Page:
According to a survey released in January 2017 by the American Chamber of Commerce in China, U.S. companies have already started to reconsider doing business in China for a number of reasons.
The labyrinth of regulatory hurdles, the ever-increasing competition from domestic companies, the slowing economy, and chilling social reception (among other restrictive factors like new digital laws), have combined to discourage investment.
The survey revealed more than half of businesses felt they were treated unfairly, and that in light of favorable policies domestic businesses enjoyed significant advantages. Even more eye-opening was that 56% of companies felt China was among their top priorities, down from 78% in the 2012 poll. Taking into account the one-fourth of U.S. companies that plan to, or have already moved capacity out of China to Southeast Asian nations like Indonesia and Vietnam, the downward trends look even bleaker.
Now, some analysts say further restrictions could encourage further divestment.
Six months ago, China took a huge step toward comprehensive export control law when the Ministry of Commerce released the draft of the Export Control Law of the People’s Republic of China.
The World Trade Controls blog reported that it would impact a vast range of industry, from the chemical and industrial to tech and that the drafted legislation was to reach the National People’s Congress in 2018. According to David Stepp, a partner at an international law firm with offices in China, the specific U.S. industries set to be affected in the event of ratification:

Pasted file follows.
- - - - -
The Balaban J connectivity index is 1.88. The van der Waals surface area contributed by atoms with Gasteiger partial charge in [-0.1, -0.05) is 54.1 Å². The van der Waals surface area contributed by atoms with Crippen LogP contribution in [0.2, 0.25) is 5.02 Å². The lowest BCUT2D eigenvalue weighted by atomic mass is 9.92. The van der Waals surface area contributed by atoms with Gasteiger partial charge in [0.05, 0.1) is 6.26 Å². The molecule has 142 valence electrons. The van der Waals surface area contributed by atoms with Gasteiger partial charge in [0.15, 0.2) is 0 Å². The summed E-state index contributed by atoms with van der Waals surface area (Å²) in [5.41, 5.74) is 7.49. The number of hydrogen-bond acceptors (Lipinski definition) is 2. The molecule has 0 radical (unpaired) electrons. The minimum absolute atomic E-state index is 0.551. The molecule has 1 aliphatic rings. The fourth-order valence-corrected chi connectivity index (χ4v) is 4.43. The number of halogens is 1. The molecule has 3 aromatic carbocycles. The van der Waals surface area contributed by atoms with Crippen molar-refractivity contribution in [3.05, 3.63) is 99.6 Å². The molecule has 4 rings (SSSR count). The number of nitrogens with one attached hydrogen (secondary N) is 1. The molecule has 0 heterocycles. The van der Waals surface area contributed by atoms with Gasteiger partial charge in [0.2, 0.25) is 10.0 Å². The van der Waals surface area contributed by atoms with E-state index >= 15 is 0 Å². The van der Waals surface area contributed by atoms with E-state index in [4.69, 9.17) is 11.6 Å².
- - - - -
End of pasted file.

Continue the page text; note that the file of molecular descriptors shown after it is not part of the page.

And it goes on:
- military and defense
If the drafted law is enacted, Beijing will have the authority to retaliate against U.S. companies that implement discriminatory export controls aimed at China.
Among the specific U.S. companies that operate facilities in China are Intel Corp. (semiconductor maker), Dow Chemical Co. (with facilities in Shanghai), Esterline Technologies Corp. (defense and aerospace technology). These could all potentially be impacted by the legislation.
A list of the exact goods to be controlled has yet to be released, but one closely resembling the Wassenaar Arrangement is likely. The 1996 agreement, with 41 participating countries, comprises a multilateral list of controlled items according to counsel at Bryan Cave, Robert Clifton Burns.
Those involved in the export process of controlled goods — exporters, end users, agents, foreign importers, customs brokers, freight forwarders e-commerce platforms and financial service providers — would be required to obtain an export license from the proper authorities.
Heading into 2018, it’s apparent U.S. businesses face increasing hurdles to doing business in China.